The Truth About the Truth

The Truth About the Truth

  • Submitted By: Arda123
  • Date Submitted: 03/09/2010 5:06 PM
  • Category: Philosophy
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PH100 Introduction to Philosophy
Major Essay: “The Truth about Truth”
Q: What is Truth? Defend your argument by referring to at least two of the theories of truth, e.g., correspondence theory, coherence theory or pragmatism etc.

What is Truth? Compare and contrast two theories about truth. Which one do you support? (Give reasons)

According to the Oxford English Dictionary, the definition of ‘truth’ is; ‘conformity with fact; agreement with reality’, and you would agree that this definition is widely accepted within the context of our society. This particular classification, as applicable as it is to our daily lives, stops short of actually articulating what it means to be true; in that it does not address if and/or why something ‘is true’; and the nature of truth itself. Therefore it does not in fact give the answer to the proposed question, even though the meanings of the terms used to define the concept of ‘truth’ are well enough understood in general. It does, however, create a rough blueprint for the philosophical theories of truth through its association with the terms fact and reality, whose nature is equally unclear (O’Connor, 1975).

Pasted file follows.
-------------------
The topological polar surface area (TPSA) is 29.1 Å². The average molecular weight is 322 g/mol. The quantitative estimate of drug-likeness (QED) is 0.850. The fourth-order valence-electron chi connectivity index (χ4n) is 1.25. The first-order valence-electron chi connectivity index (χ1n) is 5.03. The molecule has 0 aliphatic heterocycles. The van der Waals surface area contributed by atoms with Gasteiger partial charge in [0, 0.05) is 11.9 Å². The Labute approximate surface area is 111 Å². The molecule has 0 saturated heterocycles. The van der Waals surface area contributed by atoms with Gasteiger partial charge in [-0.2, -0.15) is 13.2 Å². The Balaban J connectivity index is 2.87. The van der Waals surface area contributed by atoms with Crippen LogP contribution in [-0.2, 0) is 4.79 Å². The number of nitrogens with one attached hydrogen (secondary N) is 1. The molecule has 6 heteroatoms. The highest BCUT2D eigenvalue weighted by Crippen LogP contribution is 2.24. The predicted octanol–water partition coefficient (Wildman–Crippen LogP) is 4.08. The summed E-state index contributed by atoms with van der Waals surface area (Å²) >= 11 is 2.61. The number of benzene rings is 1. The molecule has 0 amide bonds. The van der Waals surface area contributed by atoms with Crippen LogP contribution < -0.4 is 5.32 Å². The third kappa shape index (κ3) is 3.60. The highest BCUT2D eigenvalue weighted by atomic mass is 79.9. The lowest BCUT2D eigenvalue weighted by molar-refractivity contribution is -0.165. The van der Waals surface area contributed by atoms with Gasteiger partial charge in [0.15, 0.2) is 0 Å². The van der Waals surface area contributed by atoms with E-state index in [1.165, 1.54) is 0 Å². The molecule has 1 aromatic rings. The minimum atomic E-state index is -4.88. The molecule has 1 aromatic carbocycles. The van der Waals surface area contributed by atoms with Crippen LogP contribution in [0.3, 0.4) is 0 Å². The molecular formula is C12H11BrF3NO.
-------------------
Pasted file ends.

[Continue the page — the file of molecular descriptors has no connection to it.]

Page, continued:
The question of truth is metaphysical, in that to form a comprehensive meaning one must look not only into the definition within the context of the English language as above, but also entertain the prospect that the concept of truth is independent of this, and even of the human mind, because of such a relationship with the two conventions of fact and reality. The accurate meanings of these are readily, and commonly, arguable by philosophers searching for the meaning of truth through its varied existing theories because the nature of each directly constitutes the meaning of truth by the mere fact that they are the terms by which this meaning is defined.

I Pre-Conditions for a Theory of Truth
Clearly the density of this subject’s afflictions prove to be its greatest source of argument, so in order...

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